Cartwright remembers the split as occurring organically. After a stint in Japan, Eric Friedl, the band’s other guitarist, suggested they call it quits. Feeling similarly, Cartwright agreed. Yarber, however, appears to have been left out of the discussion.
Before the Oblivians teamed up with revered New Orleans musical nut-job Quintron for the gospel-based …Play 9 Songs with Mr. Quintron in 1997, Yarber remembers issues writing new material.
“Every time we practiced, we’d try to come up with new songs and couldn’t really come up with anything. Greg had stuff but it was more like the singer-songwriter side of [his current band] Reigning Sound. Eric just wasn’t the right guitar player for it and I wasn’t the right drummer. It sounded okay, but the Reigning Sound does that kind of stuff much better.”
The rut was, in part, the impetus for the collaboration. Yarber says nobody realized until years later that adding a new element was an attempt at refreshing what was beginning to feel a bit stale. Anyway, it ended up failing: Quintron didn’t come along on tour because of a spat with the booking agent.
“It just kind of got to where we didn’t call each other on the phone. You don’t really know the band’s broken up until somebody on the street tells you,” Yarber laughs. “Without another fresh person there or something, you tell the same jokes over and over in the van, the same stories…”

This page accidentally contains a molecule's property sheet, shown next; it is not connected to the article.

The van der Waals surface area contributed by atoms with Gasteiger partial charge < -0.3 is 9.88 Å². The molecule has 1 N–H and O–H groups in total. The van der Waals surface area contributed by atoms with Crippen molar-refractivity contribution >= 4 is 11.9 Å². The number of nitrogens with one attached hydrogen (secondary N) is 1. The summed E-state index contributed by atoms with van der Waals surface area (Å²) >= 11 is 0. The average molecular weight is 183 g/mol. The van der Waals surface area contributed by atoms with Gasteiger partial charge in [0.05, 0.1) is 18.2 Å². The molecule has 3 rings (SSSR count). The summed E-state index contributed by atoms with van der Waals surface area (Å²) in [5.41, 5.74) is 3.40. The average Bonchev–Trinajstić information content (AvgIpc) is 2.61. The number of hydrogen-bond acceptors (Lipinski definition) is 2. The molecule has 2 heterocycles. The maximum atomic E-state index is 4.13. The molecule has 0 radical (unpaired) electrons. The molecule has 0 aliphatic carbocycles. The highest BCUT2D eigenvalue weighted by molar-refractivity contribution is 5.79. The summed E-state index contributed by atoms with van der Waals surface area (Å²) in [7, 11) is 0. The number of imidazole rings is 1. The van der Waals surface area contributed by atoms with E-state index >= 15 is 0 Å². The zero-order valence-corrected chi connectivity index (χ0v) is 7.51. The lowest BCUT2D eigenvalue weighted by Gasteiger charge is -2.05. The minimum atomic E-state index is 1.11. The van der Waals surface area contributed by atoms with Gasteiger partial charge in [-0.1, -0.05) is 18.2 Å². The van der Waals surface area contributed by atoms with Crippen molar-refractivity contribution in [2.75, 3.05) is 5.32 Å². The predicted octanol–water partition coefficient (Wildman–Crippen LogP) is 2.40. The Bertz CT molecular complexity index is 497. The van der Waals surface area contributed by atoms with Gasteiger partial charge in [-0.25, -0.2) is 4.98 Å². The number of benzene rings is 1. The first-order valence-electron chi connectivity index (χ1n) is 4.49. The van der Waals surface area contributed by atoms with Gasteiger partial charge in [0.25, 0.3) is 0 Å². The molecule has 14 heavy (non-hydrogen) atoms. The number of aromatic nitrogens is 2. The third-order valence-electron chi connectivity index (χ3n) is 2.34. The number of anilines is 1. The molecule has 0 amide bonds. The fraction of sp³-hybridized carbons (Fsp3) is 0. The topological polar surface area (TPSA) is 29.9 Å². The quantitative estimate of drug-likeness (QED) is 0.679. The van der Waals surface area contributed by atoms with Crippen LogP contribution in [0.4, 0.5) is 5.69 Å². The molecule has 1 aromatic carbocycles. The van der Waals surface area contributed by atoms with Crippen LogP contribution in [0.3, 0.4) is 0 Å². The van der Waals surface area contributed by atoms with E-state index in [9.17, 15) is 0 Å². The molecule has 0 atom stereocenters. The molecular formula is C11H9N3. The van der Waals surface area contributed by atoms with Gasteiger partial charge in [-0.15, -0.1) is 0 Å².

He goes on to say they weren’t “really popular,” and the gigs weren’t paying too well.
The LP was their last before dismantling.
That’s a bummer, of course, but luckily everyone kept their hands in the scene, even if they didn’t always work together. Cartwright and Yarber paired up to briefly reform their previous band, the Compulsive Gamblers. Later, they each spearheaded projects separately: the Reigning Sound (Cartwright) and Jack O and the Tennessee Tearjerkers. Friedl played with King Louie and Jay Reatard in the short-lived (but beloved) Bad Times. His imprint, Goner Records, expanded and eventually opened a physical store, and now hosts an annual fest and is basically really important to the whole scene. He’s in True Sons of Thunder, too.
To say these guys have remained involved in garage and punk is nearly offensive. In the eyes of genre diehards, it’s much more than that. They’re icons. Legends. They’ve been a crucial part of both the past and the present. They never abandoned the scene.